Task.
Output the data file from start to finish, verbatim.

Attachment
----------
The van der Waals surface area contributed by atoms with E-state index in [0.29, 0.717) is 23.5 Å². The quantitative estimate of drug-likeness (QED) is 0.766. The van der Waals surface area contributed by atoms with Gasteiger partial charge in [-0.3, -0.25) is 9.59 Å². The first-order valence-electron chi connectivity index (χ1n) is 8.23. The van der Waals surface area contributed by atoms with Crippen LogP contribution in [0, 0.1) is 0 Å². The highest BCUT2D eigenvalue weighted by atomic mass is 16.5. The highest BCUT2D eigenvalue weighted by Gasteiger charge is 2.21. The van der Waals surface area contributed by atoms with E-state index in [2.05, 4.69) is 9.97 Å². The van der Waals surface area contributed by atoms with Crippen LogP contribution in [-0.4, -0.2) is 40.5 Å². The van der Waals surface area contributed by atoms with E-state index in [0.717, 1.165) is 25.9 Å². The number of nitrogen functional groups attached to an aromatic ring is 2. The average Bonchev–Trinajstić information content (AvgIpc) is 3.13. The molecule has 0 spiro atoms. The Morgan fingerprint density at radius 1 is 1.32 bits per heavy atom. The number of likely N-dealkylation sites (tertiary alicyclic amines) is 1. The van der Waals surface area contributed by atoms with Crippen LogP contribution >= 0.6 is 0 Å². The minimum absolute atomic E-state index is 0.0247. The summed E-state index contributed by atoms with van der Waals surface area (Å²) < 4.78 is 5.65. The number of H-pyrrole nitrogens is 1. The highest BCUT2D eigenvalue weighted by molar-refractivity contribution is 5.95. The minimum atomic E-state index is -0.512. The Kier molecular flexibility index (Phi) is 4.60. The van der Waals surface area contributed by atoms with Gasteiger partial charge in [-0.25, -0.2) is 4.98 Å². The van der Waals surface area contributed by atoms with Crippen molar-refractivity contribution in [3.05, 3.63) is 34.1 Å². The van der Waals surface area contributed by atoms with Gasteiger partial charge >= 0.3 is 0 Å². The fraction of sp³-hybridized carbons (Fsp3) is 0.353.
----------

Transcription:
The van der Waals surface area contributed by atoms with E-state index in [0.29, 0.717) is 23.5 Å². The quantitative estimate of drug-likeness (QED) is 0.766. The van der Waals surface area contributed by atoms with Gasteiger partial charge in [-0.3, -0.25) is 9.59 Å². The first-order valence-electron chi connectivity index (χ1n) is 8.23. The van der Waals surface area contributed by atoms with Crippen LogP contribution in [0, 0.1) is 0 Å². The highest BCUT2D eigenvalue weighted by atomic mass is 16.5. The highest BCUT2D eigenvalue weighted by Gasteiger charge is 2.21. The van der Waals surface area contributed by atoms with E-state index in [2.05, 4.69) is 9.97 Å². The van der Waals surface area contributed by atoms with Crippen LogP contribution in [-0.4, -0.2) is 40.5 Å². The van der Waals surface area contributed by atoms with E-state index in [0.717, 1.165) is 25.9 Å². The number of nitrogen functional groups attached to an aromatic ring is 2. The average Bonchev–Trinajstić information content (AvgIpc) is 3.13. The molecule has 0 spiro atoms. The Morgan fingerprint density at radius 1 is 1.32 bits per heavy atom. The number of likely N-dealkylation sites (tertiary alicyclic amines) is 1. The van der Waals surface area contributed by atoms with Crippen LogP contribution >= 0.6 is 0 Å². The minimum absolute atomic E-state index is 0.0247. The summed E-state index contributed by atoms with van der Waals surface area (Å²) < 4.78 is 5.65. The number of H-pyrrole nitrogens is 1. The highest BCUT2D eigenvalue weighted by molar-refractivity contribution is 5.95. The minimum atomic E-state index is -0.512. The Kier molecular flexibility index (Phi) is 4.60. The van der Waals surface area contributed by atoms with Gasteiger partial charge in [-0.25, -0.2) is 4.98 Å². The van der Waals surface area contributed by atoms with Crippen molar-refractivity contribution in [3.05, 3.63) is 34.1 Å². The van der Waals surface area contributed by atoms with Gasteiger partial charge >= 0.3 is 0 Å². The fraction of sp³-hybridized carbons (Fsp3) is 0.353.